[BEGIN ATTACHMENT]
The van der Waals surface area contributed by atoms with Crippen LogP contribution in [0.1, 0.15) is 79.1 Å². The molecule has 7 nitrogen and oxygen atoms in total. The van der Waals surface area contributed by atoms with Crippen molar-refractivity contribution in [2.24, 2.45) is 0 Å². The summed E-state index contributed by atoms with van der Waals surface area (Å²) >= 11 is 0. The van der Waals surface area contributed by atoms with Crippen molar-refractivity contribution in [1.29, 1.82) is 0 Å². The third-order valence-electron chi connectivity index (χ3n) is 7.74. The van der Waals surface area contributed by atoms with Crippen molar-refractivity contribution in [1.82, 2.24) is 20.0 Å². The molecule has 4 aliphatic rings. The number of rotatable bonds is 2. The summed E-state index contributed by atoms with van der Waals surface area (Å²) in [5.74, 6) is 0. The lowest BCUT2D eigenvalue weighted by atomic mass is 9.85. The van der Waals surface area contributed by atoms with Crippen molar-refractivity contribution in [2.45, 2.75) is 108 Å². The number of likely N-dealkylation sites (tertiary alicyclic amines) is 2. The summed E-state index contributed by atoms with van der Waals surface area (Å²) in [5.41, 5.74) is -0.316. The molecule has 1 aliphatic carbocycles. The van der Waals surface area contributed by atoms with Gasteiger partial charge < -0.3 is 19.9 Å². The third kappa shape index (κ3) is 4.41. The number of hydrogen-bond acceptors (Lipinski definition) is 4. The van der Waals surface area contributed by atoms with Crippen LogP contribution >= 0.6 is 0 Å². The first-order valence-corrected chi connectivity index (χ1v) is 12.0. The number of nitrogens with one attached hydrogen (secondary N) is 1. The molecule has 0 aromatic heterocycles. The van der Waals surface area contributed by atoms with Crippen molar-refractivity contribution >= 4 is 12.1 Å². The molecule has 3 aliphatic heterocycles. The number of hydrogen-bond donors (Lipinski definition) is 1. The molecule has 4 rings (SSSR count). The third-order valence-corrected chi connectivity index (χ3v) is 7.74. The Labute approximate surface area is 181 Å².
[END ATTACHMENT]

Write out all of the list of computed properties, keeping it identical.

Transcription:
The van der Waals surface area contributed by atoms with Crippen LogP contribution in [0.1, 0.15) is 79.1 Å². The molecule has 7 nitrogen and oxygen atoms in total. The van der Waals surface area contributed by atoms with Crippen molar-refractivity contribution in [2.24, 2.45) is 0 Å². The summed E-state index contributed by atoms with van der Waals surface area (Å²) >= 11 is 0. The van der Waals surface area contributed by atoms with Crippen molar-refractivity contribution in [1.29, 1.82) is 0 Å². The third-order valence-electron chi connectivity index (χ3n) is 7.74. The van der Waals surface area contributed by atoms with Crippen molar-refractivity contribution in [1.82, 2.24) is 20.0 Å². The molecule has 4 aliphatic rings. The number of rotatable bonds is 2. The summed E-state index contributed by atoms with van der Waals surface area (Å²) in [5.74, 6) is 0. The lowest BCUT2D eigenvalue weighted by atomic mass is 9.85. The van der Waals surface area contributed by atoms with Crippen molar-refractivity contribution in [2.45, 2.75) is 108 Å². The number of likely N-dealkylation sites (tertiary alicyclic amines) is 2. The summed E-state index contributed by atoms with van der Waals surface area (Å²) in [5.41, 5.74) is -0.316. The molecule has 1 aliphatic carbocycles. The van der Waals surface area contributed by atoms with Gasteiger partial charge < -0.3 is 19.9 Å². The third kappa shape index (κ3) is 4.41. The number of hydrogen-bond acceptors (Lipinski definition) is 4. The van der Waals surface area contributed by atoms with Crippen LogP contribution >= 0.6 is 0 Å². The first-order valence-corrected chi connectivity index (χ1v) is 12.0. The number of nitrogens with one attached hydrogen (secondary N) is 1. The molecule has 0 aromatic heterocycles. The van der Waals surface area contributed by atoms with Crippen molar-refractivity contribution >= 4 is 12.1 Å². The molecule has 3 aliphatic heterocycles. The number of hydrogen-bond donors (Lipinski definition) is 1. The molecule has 4 rings (SSSR count). The third-order valence-corrected chi connectivity index (χ3v) is 7.74. The Labute approximate surface area is 181 Å².